We recently toured the Hobart waterfront with Captain Fell’s Historic Ferries. It got me thinking about just how lovely the docks precinct really is. With the Taste Festival and the Sydney to Hobart Yacht Race about to come around again, I thought you might like to see some of the Hobart waterfront photos I’ve collected over the past few years. Nothing as snazzy as those taken by professional tourism photographers, but they tell a story just the same.
The May Queen, an 1867 trading ketch, is moored at the Hobart docks. She belongs to the Maritime Museum of Tasmania. The floating exhibit is sometimes open for inspection during the warmer months, but is easily visible from the street.
The Australian Wooden Boat Festival is held on the Hobart waterfront every two years. The next event is scheduled for February 2013, when historic Sullivans Cove will again become a hive of activity. Wooden boats of all shapes and sizes, along with model boats, trade exhibitions and the usual collection of festival stalls and demonstrations will frequent the city.
Thousands of Australian and international tourists descend on the Hobart waterfront, when the cruise ships come to town over the summer months. Often visiting Burnie and Port Arthur en route to Hobart, the passengers give the tourism industry a real boost. Bus-loads of visitors take off to the Huon Valley, the Coal River Valley and the Derwent Valley… eating & drinking; shopping and spending their way around.
If you don’t own your own kayak, but you’d like to go for a paddle on the Derwent River, there are options available to you. Either hire a kayak from an outdoor adventure supply company, or join a guided trip with a tour company.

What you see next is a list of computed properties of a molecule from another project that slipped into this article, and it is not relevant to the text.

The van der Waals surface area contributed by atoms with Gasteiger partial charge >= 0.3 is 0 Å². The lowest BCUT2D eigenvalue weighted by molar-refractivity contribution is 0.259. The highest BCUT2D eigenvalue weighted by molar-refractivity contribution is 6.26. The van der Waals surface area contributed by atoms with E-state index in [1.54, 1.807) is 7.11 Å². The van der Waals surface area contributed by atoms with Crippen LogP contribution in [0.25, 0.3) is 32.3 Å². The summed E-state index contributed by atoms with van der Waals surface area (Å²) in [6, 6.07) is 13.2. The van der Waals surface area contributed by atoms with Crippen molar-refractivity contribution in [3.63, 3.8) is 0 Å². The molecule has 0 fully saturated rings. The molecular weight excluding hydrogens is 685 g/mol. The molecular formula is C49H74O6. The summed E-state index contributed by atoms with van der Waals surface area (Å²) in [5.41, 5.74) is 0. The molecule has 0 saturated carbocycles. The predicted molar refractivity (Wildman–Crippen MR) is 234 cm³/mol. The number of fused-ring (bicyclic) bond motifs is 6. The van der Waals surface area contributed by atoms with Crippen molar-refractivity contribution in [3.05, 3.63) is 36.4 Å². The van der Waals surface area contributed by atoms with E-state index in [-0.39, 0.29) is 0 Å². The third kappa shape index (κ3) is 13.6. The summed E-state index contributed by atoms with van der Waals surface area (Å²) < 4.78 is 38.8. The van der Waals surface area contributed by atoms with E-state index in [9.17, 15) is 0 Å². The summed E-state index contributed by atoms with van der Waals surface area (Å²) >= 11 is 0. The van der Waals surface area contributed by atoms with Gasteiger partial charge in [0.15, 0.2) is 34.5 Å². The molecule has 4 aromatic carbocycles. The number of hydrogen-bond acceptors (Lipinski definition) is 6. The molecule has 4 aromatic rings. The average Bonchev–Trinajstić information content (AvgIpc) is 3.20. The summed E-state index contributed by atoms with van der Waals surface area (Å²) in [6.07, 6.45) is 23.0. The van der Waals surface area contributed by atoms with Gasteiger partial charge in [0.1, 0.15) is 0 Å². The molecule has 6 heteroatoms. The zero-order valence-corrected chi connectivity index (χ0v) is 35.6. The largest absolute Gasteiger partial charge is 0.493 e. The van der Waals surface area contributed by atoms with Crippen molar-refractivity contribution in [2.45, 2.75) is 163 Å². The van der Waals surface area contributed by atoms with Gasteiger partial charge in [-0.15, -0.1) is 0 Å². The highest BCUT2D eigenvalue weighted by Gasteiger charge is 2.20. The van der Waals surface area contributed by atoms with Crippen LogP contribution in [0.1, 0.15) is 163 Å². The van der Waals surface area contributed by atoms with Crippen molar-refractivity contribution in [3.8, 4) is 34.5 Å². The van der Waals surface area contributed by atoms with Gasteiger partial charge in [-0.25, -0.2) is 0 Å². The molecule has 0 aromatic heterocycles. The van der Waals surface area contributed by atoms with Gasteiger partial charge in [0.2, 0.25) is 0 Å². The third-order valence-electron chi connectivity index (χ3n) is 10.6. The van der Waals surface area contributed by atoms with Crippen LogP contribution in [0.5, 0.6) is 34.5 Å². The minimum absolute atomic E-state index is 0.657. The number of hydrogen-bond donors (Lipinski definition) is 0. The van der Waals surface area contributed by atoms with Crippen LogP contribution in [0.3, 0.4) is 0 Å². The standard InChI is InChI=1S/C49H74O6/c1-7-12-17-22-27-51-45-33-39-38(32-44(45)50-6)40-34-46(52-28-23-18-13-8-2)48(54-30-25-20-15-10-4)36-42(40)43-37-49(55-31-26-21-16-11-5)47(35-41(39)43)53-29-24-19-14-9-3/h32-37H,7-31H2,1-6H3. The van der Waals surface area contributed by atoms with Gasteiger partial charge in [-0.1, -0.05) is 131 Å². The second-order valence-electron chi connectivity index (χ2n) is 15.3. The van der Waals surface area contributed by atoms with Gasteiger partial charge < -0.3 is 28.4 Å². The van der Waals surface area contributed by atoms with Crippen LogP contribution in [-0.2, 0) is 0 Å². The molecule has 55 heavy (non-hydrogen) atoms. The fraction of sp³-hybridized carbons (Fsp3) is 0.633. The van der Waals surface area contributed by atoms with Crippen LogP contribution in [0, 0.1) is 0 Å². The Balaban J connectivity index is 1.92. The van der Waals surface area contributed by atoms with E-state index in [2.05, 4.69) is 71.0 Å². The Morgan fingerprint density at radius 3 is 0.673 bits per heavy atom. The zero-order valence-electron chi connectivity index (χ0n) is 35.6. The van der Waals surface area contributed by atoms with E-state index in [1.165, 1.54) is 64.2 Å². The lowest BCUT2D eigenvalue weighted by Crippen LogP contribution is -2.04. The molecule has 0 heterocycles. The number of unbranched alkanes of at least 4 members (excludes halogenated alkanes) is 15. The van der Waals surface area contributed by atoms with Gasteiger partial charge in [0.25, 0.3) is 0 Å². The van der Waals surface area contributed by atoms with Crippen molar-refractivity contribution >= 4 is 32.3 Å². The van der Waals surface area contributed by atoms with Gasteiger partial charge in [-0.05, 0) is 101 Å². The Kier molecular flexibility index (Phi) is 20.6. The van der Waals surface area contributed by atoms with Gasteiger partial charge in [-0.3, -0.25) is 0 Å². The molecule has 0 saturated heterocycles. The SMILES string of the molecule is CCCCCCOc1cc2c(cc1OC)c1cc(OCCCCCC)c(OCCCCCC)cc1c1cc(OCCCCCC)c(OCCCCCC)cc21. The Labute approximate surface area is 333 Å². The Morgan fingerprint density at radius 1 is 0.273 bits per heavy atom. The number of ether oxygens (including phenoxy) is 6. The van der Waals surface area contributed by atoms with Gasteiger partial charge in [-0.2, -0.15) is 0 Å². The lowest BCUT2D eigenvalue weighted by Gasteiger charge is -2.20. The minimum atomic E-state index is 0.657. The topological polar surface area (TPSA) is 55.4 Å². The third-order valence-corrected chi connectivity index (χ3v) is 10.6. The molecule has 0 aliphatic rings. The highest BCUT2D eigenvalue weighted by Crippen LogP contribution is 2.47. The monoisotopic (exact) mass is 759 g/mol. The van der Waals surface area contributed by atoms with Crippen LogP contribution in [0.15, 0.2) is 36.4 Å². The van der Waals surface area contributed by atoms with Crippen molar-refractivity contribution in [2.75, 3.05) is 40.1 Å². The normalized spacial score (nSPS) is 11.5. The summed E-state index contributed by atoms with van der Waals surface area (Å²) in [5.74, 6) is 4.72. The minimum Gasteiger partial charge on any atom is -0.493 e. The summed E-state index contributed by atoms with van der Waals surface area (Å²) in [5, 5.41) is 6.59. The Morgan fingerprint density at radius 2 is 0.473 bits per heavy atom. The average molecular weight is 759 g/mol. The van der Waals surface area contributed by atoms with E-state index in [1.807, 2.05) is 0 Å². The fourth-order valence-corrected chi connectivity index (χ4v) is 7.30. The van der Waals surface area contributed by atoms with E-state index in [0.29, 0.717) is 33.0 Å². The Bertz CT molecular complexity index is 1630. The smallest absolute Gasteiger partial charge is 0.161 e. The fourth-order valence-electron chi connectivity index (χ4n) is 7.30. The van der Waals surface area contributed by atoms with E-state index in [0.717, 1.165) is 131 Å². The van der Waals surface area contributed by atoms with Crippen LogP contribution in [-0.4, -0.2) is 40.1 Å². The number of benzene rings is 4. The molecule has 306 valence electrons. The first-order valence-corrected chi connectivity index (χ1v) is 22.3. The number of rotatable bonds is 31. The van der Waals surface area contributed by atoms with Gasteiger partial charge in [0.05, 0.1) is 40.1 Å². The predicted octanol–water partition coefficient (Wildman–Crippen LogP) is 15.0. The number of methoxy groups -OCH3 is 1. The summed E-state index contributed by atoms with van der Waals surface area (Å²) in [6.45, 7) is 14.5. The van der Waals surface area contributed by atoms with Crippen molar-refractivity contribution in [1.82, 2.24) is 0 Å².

Wild Thing Adventures is one of the options offered by tour company Hobart Cruises. Tempting, but we opted for the more sedate, leisurely Peppermint Bay lunch cruise on a luxury catamaran to Woodbridge.
Visit the Hobart waterfront at the conclusion of the Sydney to Hobart race and be amazed by the size of the yachts. Competitors join in the festivities and swap war stories! The colour and grandeur of the boats on Constitution Dock add to the atmosphere, while the Taste Festival also draws a crowd. (See our article about 2011 Rolex Sydney Hobart line honours winner, Investec Loyal.)
Looking for a place to eat with a nice view on the side? Elizabeth Street Pier is one option, but Hobart restaurants are many and varied. From a casual lunch to an up-market dinner, the Hobart waterfront can cater for a wide range of tastes.
From one extreme to the other! On the one hand, a tall ship sailing experience on the Hobart waterfront, gliding up and down the Derwent River. Also docked in Hobart to take on supplies, is the Aurora Australis, the flagship of Australian Antarctic missions.
While fishing boats make up a large proportion of vessels moored at the marina, luxury cruisers and large catamarans are not uncommon. And if you can sail anywhere you like, why wouldn’t you choose the Hobart waterfront? It seems like a pretty good spot to me.
For the rest of us who don’t own our own boats, the yellow Hobart water taxi might be an option. If you’re looking for a way to travel from the Hobart waterfront to Bellerive (to Blundstone Arena for the cricket, for example) a boat ride would add to the experience.
Also refueling before heading to the Antarctic, the Steve Irwin (a sister ship to the Bob Barker) sometimes docks in Hobart. The Sea Shepherd anti-whaling organisation occasionally allow the public to tour the ships for a gold-coin donation to raise funds for their environmental campaigns.
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